Was admitted into a hospital after a long time. Actually, a very long time. So long that now I don’t even remember being admitted in a hospital before. Not even a vague memory. Amma tells me often that as a child I was admitted into a hospital once at a very critical stage and after 3 days there, I pointed to my tummy and made hand signs asking for food. She says she feels like crying every time she even thinks about that incident. But I have absolutely no memories of this supposedly ‘emotional’ moment and getting to stay in a hospital now was a very exciting and new experience. I actually liked being there for a lot of reasons. For starters, everyone was doting on me like never before. All that extreme paasam made me feel like the thangachi in thangachi paasam movies. People only didn’t stand around me in a circle and sing ‘Azhagaana chinna devadhai’ while patting my head and pinching my cheeks affectionately. Everything else was done. Relatives came visiting every evening in hordes and we had to get chairs from the reception to accommodate everyone. P who usually doesn’t lift a finger at home stayed with me during the nights and was running around with water basins and medicine prescriptions. Dad had become my competitor for the hospital bed by the end of the second day and had to take medicines as well. In fact I wasn’t even dying or had some six-months-to-die kind of sickness. Just the good ol’ routine typhoid which has already struck me some four times and something the entire family is very nonchalant about.  Now I may talk cheeky but I didn’t hate it one bit when it was all happening. I was basking as much as possible under all the hospital light glory. Go away typhoid and stay away, any other sickness! It isn’t time for me to play harps in heaven already. Too many people love me here.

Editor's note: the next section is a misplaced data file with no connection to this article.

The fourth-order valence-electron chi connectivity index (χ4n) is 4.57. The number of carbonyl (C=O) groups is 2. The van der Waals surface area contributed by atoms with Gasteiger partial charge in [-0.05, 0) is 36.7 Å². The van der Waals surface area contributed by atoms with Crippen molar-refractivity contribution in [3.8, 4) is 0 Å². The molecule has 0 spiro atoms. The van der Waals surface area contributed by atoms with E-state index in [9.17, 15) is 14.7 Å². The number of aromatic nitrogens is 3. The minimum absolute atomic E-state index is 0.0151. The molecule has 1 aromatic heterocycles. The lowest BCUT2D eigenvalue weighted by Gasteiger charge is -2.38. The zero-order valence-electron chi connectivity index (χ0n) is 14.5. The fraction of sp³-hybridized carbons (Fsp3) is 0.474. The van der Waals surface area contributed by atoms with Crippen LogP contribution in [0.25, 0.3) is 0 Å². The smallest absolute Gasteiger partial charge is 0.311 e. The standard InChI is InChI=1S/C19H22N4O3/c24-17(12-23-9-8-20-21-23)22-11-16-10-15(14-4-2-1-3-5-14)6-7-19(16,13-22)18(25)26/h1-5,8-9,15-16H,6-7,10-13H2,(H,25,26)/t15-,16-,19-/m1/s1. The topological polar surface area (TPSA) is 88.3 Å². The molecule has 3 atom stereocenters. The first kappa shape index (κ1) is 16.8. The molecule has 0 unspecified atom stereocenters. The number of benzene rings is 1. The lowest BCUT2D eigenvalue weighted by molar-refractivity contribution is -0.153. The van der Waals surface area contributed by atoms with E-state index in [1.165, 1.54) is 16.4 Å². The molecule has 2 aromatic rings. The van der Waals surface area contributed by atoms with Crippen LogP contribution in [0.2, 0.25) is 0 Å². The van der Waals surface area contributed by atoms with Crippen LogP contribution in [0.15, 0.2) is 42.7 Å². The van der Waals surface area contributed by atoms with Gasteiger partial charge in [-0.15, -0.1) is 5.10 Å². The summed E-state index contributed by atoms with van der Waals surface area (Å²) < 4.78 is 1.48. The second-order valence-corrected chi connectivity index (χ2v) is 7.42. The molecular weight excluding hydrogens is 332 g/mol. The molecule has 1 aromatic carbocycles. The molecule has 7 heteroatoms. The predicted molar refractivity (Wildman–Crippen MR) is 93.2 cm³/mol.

Watched two movies, one of which should go into history as among the best made in the country and the other should never have been made. 40 crores, Mexico, superhero, kokarako dance, pichumani, shriya… there was no end in sight to the miseries that Kanthasamy unleashed on me. I walked into the cinema hall, a full 40 minutes after the movie started wondering if it was really worthwhile going to watch a movie after missing out so much of it. I usually get the kick of having watched a film only if I watch it from the opening credits to the vanakkam at the end. But after the Kanthasamy ordeal I thanked God Almighty and Chennai traffic for having made me miss out on most of the first half. At the end of it, I was left gaping at the screen with a lot of how-could-they questions and a WTH feeling. How I wish they had made a true Superhero film minus all that fake masala! Sigh! And then there was the other one.  Kaminey. What a fantabulous movie! A true blue gangster caper that is raw, edgy, intelligent, dramatic and funny all at once. Jaw dropping screenplay, on-the-streets cinematography, mind blowing music, brilliant is the word. Ok, I’ve run out of adjectives. Vishal Bhardwaj is a rarity in the world of Indian cinema that has come to become melodrama, mindless action and songs in foreign locations. A truly well made movie pulls you into its web. It makes you relate to its characters, laugh with them, cry with them and run with them. That’s what Kaminey made me do. I’m not against the slow paced arty kind of films but give me a completely commercial but rocking Kaminey over them any day. I hate feel good happy endings but this one time I was left praying that neither Guddu nor Charlie (for all his ultra grey shades) should die. And Kanthasamy, well it made me long for the superhero to die or atleast get caught as soon as possible. Mudiyala da samy!